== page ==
How many emails to potential postdoc advisor?

posted
05-Apr-18, 16:09
edited about 28 seconds later
by lucedan
Avatar for lucedan
posted about 3 months ago
Hi all.
I am trying to find a postdoc position, and the first step is to get in touch with somebody. And it happened with a few universities that no staff that I contacted multiple times (at distance of 1-2 weeks from one mail to another) have replied. Somebody tells me to continue contacting them, as they are busy, etc. But many times I just feel like molesting people that do not want to be contacted, and "I should understand myself to quit it". I have tried with different methods: short email of interest, long email, short email with cover letter + attachments. Now, I have three questions:

1) What is the temporal interval I should let pass in between two emails?
2) When should I give up - if I should?
3) Sometimes I am attracted by some universities because the potential mentor has just similar interests to mine (broad), sometimes because the university specialises in my field (narrow) but I feel just complementary to their program as nobody there has my exact interests. Is there anything better between these two options?
posted
05-Apr-18, 20:00
Avatar for bewildered
posted about 3 months ago
Are you applying for advertised posts or to ask whether the person would agree to work with you on a fellowship application e.g. a Marie Curie/ British Academy / Leverhulme funded postdoc?
posted
05-Apr-18, 20:36
edited a moment later
by pm133
Avatar for pm133
posted about 3 months ago
Quote From lucedan:
Hi all.
I am trying to find a postdoc position, and the first step is to get in touch with somebody. And it happened with a few universities that no staff that I contacted multiple times (at distance of 1-2 weeks from one mail to another) have replied. Somebody tells me to continue contacting them, as they are busy, etc. But many times I just feel like molesting people that do not want to be contacted, and "I should understand myself to quit it". I have tried with different methods: short email of interest, long email, short email with cover letter + attachments. Now, I have three questions:

1) What is the temporal interval I should let pass in between two emails?
2) When should I give up - if I should?
3) Sometimes I am attracted by some universities because the potential mentor has just similar interests to mine (broad), sometimes because the university specialises in my field (narrow) but I feel just complementary to their program as nobody there has my exact interests. Is there anything better between these two options?


They would get one email. If they are the sort of person to ignore my email then I wouldnt want to work with them.
posted
06-Apr-18, 10:27
edited about 3 seconds later
by lucedan
Avatar for lucedan
posted about 3 months ago
Second option: work with me on a fellowship application. Any advice?
posted
06-Apr-18, 17:48
edited about 4 seconds later
Avatar for bewildered
posted about 3 months ago
OK this goes for the UK only as I think practices vary significantly around the world and I don't know where you've been applying. Can I recommend the EUI academic careers observatory site https://www.eui.eu/ProgrammesAndFellowships/AcademicCareersObservatory as a source of some info on other countries. Although it's a bit social science orientated the links for historians might be helpful for you. It is music you do right?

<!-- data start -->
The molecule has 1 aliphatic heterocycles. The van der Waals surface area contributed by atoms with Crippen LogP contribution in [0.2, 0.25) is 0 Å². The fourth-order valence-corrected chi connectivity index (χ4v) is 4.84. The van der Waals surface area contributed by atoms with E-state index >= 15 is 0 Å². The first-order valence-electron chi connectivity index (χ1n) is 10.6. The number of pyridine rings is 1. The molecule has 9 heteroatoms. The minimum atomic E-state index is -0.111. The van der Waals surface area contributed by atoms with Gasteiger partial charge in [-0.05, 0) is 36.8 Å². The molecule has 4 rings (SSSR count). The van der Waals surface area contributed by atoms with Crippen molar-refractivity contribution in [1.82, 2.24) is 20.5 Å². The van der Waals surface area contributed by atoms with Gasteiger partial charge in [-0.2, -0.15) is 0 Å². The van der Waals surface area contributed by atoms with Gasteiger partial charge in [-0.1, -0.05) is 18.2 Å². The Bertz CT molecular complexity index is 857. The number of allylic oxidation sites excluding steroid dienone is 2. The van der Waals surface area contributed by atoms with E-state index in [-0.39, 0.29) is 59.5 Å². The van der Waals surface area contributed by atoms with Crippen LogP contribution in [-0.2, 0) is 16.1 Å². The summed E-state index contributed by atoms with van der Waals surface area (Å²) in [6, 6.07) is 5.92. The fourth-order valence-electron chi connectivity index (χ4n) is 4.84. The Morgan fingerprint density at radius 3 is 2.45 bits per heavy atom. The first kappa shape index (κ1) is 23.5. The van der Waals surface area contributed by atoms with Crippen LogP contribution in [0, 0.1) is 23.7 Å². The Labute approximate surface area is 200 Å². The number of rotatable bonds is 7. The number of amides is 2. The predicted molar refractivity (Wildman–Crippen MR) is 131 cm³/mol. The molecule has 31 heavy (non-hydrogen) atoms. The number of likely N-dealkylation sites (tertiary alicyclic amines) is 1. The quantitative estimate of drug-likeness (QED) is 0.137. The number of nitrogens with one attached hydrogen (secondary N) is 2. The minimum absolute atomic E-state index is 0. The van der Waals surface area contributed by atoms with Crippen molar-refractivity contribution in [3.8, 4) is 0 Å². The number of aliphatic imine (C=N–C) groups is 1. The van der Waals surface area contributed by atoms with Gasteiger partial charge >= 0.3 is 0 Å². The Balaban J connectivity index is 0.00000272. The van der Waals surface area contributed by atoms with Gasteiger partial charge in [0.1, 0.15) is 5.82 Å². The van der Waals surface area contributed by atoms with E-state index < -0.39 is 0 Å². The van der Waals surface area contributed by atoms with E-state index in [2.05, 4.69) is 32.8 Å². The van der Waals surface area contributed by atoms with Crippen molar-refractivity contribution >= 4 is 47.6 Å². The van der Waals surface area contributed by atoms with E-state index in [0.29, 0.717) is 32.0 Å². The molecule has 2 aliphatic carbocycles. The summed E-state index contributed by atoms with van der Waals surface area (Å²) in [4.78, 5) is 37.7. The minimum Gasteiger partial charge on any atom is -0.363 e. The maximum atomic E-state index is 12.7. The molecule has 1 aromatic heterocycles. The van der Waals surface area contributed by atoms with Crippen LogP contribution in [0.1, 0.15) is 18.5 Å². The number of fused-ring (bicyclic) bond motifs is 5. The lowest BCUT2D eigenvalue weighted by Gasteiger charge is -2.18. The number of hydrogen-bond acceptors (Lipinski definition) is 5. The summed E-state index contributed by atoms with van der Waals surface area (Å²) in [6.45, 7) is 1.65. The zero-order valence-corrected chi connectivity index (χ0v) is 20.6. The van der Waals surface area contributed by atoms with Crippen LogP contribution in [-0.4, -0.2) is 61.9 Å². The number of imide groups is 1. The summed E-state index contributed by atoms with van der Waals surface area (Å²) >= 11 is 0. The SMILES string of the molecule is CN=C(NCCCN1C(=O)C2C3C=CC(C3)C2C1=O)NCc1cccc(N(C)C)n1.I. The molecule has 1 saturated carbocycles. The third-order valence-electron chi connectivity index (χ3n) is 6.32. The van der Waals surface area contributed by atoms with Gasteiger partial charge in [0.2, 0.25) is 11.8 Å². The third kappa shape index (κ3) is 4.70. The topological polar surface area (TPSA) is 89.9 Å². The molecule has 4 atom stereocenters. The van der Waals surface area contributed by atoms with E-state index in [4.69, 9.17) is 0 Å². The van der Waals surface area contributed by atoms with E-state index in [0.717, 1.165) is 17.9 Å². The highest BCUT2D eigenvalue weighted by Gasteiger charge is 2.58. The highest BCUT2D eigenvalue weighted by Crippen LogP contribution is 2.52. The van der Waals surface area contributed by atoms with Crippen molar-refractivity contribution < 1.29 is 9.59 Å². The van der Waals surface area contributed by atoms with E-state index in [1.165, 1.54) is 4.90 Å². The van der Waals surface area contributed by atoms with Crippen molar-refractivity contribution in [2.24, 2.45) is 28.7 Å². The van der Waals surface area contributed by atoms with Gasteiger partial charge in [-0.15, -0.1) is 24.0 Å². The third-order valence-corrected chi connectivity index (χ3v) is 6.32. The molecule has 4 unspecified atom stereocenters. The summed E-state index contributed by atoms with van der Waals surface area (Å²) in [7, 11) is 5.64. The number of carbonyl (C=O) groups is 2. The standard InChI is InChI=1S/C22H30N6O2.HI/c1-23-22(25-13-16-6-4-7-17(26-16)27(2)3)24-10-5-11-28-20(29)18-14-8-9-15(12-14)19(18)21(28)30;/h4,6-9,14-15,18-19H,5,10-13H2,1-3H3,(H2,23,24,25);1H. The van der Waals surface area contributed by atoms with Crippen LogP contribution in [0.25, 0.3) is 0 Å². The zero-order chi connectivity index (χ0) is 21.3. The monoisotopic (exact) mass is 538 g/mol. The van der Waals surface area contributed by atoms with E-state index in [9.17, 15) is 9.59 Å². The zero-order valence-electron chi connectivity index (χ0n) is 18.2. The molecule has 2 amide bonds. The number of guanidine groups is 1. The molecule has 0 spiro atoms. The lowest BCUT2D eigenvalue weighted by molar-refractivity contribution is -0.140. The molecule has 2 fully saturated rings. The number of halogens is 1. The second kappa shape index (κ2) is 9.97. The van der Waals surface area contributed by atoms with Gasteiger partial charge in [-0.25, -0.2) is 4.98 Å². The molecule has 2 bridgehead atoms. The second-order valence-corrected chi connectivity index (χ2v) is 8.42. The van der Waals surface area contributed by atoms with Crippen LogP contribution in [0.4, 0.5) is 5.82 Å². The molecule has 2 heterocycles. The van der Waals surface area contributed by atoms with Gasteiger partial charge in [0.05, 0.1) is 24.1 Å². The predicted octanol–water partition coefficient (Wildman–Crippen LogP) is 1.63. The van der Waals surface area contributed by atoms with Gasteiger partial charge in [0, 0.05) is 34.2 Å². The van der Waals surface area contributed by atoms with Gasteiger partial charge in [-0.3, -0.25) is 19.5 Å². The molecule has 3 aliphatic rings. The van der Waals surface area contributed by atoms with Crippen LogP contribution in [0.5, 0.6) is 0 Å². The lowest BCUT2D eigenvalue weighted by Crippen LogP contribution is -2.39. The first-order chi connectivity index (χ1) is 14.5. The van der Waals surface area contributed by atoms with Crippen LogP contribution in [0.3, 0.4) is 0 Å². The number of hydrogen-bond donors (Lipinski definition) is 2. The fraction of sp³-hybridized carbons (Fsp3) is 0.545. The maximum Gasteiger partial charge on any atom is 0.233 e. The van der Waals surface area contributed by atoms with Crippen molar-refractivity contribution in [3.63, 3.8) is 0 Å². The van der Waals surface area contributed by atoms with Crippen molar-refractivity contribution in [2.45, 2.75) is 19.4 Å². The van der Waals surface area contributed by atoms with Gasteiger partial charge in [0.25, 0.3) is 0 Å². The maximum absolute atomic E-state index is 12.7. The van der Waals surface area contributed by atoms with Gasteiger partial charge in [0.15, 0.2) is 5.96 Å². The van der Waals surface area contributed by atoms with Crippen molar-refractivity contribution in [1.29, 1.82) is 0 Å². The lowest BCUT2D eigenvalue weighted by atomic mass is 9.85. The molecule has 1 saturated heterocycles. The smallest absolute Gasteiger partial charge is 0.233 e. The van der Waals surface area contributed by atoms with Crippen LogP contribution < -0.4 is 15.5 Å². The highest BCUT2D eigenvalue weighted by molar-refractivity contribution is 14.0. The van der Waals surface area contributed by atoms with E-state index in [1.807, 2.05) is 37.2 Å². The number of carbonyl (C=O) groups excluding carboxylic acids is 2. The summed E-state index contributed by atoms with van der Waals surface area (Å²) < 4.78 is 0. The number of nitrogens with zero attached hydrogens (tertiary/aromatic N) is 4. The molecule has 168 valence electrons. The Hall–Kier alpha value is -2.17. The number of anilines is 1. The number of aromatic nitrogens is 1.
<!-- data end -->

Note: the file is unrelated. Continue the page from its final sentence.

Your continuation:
For the UK, I wonder if it's a timing question in part? If you are contacting people a long time ahead of the deadline those competitions might not even be on their radar yet. What might be helpful is an email to the research office asking what the procedure for applying at that institution is and when they would recommend approaching academics. Where I work people tend to only start contacting us after that year's call for applications has been advertised on jobs.ac.uk . I think you are better sending a cv and outline proposal as attachments though as it lets them a) check you are a viable candidate and b) suggests you are prepared to do the work. That said if you get no reply at all I'd give up, and for the person who was more responsive but swamped, just wait until nearer the deadline before contacting them again.
posted
12-Apr-18, 21:23
edited about 29 seconds later
by lucedan
Avatar for lucedan
posted about 3 months ago
Hi Bewildered, thank you for your advice.

I am looking for US universities right now, as indeed as you notice for the UK it is a timing matter. But once it has happened to me a very funny episode: in October/November 2017 I contacted a Prof. in Edinburgh that was sharing with me many interests, and sent him 3-4 emails but he never replied. A few months later, though, he said to my supervisor to be interested in being my external examiner when asked for it :D
posted
13-Apr-18, 15:20
edited about 43 seconds later
Avatar for Tudor_Queen
posted about 3 months ago
He may be interested in working with you but doesn't want to set anything rolling till after your viva. Yes, normal polite individuals normally reply and let you know their intentions. But when power is at play, (some) people don't behave that way.

Postgraduate
Forum

Copyright ©2018
All rights reserved

Postgraduate Forum

Masters Degrees

PhD Opportunities

PostgraduateForum is a trading name of FindAUniversity Ltd
FindAUniversity Ltd, 77 Sidney St, Sheffield, S1 4RG, UK. Tel +44 (0) 114 268 4940 Fax: +44 (0) 114 268 5766